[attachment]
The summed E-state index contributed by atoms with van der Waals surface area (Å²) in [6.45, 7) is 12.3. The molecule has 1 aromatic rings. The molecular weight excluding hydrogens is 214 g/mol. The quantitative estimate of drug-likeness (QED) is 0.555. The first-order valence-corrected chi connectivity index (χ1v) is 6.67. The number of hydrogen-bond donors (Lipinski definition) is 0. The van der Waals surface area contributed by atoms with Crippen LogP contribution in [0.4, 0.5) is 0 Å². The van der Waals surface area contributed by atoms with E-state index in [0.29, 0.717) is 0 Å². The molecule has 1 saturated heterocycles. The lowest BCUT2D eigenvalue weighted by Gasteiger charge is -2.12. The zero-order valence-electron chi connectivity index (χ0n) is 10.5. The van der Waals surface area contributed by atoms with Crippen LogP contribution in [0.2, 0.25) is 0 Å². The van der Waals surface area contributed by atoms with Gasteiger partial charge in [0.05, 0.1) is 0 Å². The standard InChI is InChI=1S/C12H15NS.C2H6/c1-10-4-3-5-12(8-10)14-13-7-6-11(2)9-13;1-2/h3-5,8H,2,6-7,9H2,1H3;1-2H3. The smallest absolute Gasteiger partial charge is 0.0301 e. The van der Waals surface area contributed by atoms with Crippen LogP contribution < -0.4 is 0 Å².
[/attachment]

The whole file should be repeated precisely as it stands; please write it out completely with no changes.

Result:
The summed E-state index contributed by atoms with van der Waals surface area (Å²) in [6.45, 7) is 12.3. The molecule has 1 aromatic rings. The molecular weight excluding hydrogens is 214 g/mol. The quantitative estimate of drug-likeness (QED) is 0.555. The first-order valence-corrected chi connectivity index (χ1v) is 6.67. The number of hydrogen-bond donors (Lipinski definition) is 0. The van der Waals surface area contributed by atoms with Crippen LogP contribution in [0.4, 0.5) is 0 Å². The van der Waals surface area contributed by atoms with E-state index in [0.29, 0.717) is 0 Å². The molecule has 1 saturated heterocycles. The lowest BCUT2D eigenvalue weighted by Gasteiger charge is -2.12. The zero-order valence-electron chi connectivity index (χ0n) is 10.5. The van der Waals surface area contributed by atoms with Crippen LogP contribution in [0.2, 0.25) is 0 Å². The van der Waals surface area contributed by atoms with Gasteiger partial charge in [0.05, 0.1) is 0 Å². The standard InChI is InChI=1S/C12H15NS.C2H6/c1-10-4-3-5-12(8-10)14-13-7-6-11(2)9-13;1-2/h3-5,8H,2,6-7,9H2,1H3;1-2H3. The smallest absolute Gasteiger partial charge is 0.0301 e. The van der Waals surface area contributed by atoms with Crippen LogP contribution < -0.4 is 0 Å².